Coming into freshman year, joining Greek life was the last thing on my mind. I had many preconceived notions about the culture and people in it, thinking that everyone was overly superficial, judgmental and focused on partying all the time. I was afraid that I wouldn’t fit in as an Asian American and that my personality and beauty standards would become white-washed. However, when my floormate encouraged me to join, I went through recruitment out of spontaneous curiosity and ended up really enjoying the process. The house that I ended up committing to seemed genuine, down-to-earth, studious and all-around pleasant to talk to.
I was surprised by how progressive many of the houses were, as I saw people of numerous ethnicities, nationalities, sexualities and religions. I became friends with people who were very similar to me, as well as people with completely different backgrounds. As I got to know various sisters in my house, we discussed highly sensitive topics, including pretty privilege, power dynamics, issues around consent and racial segregation in Greek culture.
We had chosen our house because other houses were almost exclusively white while others, like ours, were much more mixed. The houses with the traditional sorority “aesthetic” were all talked highly of, and were paired with the “top” frats, which happened to lack diversity as well. Although this was as expected, it still surprised me to see so many subgroups in a place that seemed so well-integrated and uniform at the start.
In attempts of wanting to adhere to this uniformity and become desirable the way top sororities were, my attention soon gravitated toward emulating the basic sorority image. I noticed that my sense of beauty had changed in attempts of being accepted by the “broader” community, as I leaned more toward basic Pinterest fashion (modeled exclusively on skinny white models) since that was the type of fashion I had seen around frat row. I started envying European facial features, as I saw what type of appearance was most desired at parties and events. On the off-hand, the men who had shown interest in women of color had fetishized and exoticized our background which made me even more ashamed of my ethnicity. I questioned my self-image, as I tried to change myself in a way that would fit in with a certain image. The very thing I was trying to avoid had gotten to me.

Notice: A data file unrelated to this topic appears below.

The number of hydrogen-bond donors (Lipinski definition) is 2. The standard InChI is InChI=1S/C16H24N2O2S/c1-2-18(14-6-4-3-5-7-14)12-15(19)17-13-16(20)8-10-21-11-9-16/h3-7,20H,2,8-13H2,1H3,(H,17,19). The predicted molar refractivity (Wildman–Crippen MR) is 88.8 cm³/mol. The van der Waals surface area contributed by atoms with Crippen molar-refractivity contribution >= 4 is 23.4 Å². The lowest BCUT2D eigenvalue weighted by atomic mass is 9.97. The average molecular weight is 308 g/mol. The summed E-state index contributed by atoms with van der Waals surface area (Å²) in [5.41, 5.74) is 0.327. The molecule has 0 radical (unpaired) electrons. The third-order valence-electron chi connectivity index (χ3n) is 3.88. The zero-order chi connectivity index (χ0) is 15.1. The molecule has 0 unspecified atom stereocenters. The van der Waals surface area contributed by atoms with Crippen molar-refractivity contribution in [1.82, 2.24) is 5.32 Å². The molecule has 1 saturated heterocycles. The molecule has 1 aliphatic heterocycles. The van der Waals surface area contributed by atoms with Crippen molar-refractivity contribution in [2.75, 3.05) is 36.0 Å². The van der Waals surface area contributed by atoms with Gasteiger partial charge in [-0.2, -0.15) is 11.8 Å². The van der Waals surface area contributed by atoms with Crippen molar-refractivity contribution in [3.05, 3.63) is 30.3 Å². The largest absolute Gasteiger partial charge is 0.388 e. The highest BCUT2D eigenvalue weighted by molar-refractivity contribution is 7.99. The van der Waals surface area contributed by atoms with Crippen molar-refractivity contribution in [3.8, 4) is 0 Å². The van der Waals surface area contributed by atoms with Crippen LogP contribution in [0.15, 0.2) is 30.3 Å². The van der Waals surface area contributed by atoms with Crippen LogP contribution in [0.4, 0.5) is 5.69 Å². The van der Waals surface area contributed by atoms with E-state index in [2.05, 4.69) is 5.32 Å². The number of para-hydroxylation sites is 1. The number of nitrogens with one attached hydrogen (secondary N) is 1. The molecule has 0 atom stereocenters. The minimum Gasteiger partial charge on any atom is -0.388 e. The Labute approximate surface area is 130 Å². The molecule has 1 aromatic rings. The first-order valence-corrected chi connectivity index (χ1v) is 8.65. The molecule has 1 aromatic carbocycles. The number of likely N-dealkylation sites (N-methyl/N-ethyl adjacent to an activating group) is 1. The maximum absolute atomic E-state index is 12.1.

Although these issues continue to bother me, Greek life has also given me invaluable experiences and relationships. It has helped me step out of my comfort zone and become more confident than I had ever been before, as I no longer associate myself with the shy Asian girl persona I embodied in the past. I’ve found women in my house who have pushed me to become a better version of myself, modeling amazing work ethic, kindness and enthusiasm. I’ve made many tight-knit friends who have provided me with a support system like no other.
Greek life, as all institutions do, needs improvement, and I don’t think we’ll ever get to a place where it’s perfect. We live in a society of systematic racism and biases that Greek life tends to perpetuate, which further wards away people of color and contributes toward the lack of diversity. Furthermore, as long as racial divisions and false beauty standards continue to exist, moving toward all-encompassing inclusivity will take some time.
Nevertheless, I think Berkeley has made great progress in recognizing the need for social equality and bringing that to Frat row —accepting various identities, interests and backgrounds. Although there are issues of sexism and racism that made me question joining a sorority, I’m grateful for the lessons and experiences my sisterhood has provided me as a woman, scholar and person of color. I have found a community of women with similar career and academic goals who have provided an abundance of academic and professional resources. My sisters have demonstrated how to celebrate womanhood and self-empowerment to thrive in the real world. Most importantly, I have been encouraged to stay true to my identity.